The after-tax R&D expense will be accumulated over time to create an asset referred to as a research asset. Keep in mind none of this is GAAP accounting and will not add to the balance sheet. Instead, we do all of this to get a truer valuation of Microsoft. And like other assets, we will amortize the asset’s value (R&D) over its useful life. We will use straight-line amortization to make the process simpler.

When we treat R&D as a capital expenditure, we must remain consistent and treat accumulated R&D as an asset, similar to the treatment of Depreciation of a building, same concept.

The easiest way to do this is to add up the R&D expenses over time and create a new research asset. We will amortize the asset in straight-line amortization, with both the industry’s length of amortization and schedule. For example, if we were adjusting the pharmaceutical R&D expenses, the FDA has a longer period before approval. Therefore, we would have to amortize that research asset over a longer period, say ten years. And for Microsoft, the payoff for the research is quicker, three years.

If the amortization of the R&D is only one year, there is no benefit to changing it from an expense to an item of capital expenditure.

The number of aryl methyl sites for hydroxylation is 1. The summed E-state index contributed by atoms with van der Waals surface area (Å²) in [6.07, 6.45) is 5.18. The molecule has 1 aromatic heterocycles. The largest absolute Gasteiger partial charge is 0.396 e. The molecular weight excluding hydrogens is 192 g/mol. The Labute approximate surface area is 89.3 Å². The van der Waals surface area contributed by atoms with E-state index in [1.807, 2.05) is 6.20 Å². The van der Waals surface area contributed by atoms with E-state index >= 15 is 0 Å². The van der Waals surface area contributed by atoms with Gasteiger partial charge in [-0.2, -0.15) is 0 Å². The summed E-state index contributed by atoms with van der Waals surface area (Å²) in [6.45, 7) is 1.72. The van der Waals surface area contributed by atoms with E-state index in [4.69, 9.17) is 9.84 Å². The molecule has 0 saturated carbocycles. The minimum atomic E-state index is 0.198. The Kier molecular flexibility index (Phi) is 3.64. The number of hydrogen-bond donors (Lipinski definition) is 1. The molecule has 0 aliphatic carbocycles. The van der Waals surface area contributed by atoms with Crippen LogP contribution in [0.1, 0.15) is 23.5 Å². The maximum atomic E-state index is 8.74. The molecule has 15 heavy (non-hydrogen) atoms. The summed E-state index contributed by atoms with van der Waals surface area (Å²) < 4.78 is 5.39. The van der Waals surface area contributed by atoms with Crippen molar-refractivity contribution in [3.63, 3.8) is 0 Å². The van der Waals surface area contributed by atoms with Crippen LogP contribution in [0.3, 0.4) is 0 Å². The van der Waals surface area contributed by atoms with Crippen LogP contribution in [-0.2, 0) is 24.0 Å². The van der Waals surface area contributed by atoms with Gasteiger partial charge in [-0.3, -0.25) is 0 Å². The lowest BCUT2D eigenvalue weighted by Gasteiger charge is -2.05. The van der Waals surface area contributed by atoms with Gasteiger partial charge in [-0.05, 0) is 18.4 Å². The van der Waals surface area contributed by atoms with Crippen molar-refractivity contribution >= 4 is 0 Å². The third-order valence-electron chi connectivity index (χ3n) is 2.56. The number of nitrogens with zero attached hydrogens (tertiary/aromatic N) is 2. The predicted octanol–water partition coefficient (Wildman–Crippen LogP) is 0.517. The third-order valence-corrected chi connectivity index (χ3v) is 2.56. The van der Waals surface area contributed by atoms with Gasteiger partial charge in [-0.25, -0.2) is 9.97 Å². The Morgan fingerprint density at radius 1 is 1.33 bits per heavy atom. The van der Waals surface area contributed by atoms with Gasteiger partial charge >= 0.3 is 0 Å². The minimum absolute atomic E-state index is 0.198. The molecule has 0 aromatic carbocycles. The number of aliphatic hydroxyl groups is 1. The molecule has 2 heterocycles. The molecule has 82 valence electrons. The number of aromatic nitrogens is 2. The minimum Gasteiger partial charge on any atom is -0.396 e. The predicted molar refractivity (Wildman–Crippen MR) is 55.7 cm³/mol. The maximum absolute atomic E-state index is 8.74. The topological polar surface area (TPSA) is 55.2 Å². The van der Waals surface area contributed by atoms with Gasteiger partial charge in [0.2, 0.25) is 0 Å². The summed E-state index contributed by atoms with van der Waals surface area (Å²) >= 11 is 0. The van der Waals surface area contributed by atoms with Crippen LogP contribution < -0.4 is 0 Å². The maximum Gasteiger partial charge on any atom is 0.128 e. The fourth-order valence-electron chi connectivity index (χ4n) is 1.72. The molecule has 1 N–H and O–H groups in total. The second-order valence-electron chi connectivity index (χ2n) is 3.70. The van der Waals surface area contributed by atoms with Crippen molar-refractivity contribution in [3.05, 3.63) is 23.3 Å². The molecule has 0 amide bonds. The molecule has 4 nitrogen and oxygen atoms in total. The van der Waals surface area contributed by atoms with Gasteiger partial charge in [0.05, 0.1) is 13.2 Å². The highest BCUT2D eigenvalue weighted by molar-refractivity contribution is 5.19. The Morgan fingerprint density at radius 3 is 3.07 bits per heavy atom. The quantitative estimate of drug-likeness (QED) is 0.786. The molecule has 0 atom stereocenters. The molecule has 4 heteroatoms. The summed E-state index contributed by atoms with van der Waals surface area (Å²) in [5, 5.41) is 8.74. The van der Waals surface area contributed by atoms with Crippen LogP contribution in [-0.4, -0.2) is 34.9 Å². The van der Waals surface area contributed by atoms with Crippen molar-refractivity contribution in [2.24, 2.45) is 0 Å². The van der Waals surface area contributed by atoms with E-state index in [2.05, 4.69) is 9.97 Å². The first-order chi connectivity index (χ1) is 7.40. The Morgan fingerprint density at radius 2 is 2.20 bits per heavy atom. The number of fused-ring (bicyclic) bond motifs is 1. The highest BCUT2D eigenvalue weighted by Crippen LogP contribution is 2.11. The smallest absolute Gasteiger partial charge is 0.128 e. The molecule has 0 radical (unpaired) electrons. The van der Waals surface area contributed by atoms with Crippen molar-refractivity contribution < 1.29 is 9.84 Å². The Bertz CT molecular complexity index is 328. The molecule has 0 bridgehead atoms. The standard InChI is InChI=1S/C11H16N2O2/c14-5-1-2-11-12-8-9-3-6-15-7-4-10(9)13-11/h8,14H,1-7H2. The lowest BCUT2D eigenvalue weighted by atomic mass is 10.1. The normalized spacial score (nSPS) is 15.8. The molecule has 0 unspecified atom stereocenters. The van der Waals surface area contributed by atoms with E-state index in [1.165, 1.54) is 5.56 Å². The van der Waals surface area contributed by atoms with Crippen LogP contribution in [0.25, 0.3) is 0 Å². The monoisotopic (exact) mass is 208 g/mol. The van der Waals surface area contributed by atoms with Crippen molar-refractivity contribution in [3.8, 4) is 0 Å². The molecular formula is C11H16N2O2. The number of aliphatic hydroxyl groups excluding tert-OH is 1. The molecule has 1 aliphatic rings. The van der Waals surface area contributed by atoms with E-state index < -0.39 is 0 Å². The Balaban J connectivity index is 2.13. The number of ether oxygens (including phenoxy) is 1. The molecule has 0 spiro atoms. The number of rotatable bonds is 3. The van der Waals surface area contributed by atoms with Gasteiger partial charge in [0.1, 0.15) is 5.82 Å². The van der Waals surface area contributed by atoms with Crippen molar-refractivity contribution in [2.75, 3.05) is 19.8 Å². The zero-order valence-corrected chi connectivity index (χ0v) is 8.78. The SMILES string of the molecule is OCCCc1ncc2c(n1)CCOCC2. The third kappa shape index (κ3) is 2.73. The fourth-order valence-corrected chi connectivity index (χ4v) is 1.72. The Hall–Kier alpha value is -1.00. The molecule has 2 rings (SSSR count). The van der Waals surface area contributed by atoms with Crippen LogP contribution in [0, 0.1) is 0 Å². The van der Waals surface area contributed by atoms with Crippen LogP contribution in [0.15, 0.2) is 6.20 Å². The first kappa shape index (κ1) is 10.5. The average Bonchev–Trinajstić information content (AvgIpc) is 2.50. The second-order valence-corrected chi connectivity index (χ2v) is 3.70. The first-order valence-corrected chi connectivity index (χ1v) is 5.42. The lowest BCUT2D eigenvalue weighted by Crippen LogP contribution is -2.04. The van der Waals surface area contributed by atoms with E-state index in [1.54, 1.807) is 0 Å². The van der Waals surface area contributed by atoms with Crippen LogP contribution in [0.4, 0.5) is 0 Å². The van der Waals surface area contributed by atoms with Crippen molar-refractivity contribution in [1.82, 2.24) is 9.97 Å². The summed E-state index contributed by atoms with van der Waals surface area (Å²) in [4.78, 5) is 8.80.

Okay, let’s look at how this impacts the operating and net income.

Conventional R&D Treatment

R&D as CapEx

Revenues

Revenues

  • Operating expenses
  • Operating expenses
  • R&D
  • Amortization of R&D

= Operating income

= Operating income

  • Taxes
  • Taxes

= Operating income after taxes

= Operating income after taxes


How much the amortization of R&D impacts, the operating income will depend on the level of R&D for the company. Higher R&D expenses tend to grow for a high-growth company, and the reclassification will increase operating income. And likewise, for more mature companies, as the growth slows, the growth of R&D will slow, and operating incomes will decline.

Okay, let’s start with Microsoft and walk through the process of reclassifying the R&D expenses to capital expenditures. We will need to gather some numbers from the 10-k to calculate the change and see its impacts in numbers.

From the income statement, we will need:

Operating income

$52,959

Provision for taxes

$8,755

Net income

$44,281

R&D expenses

$19,269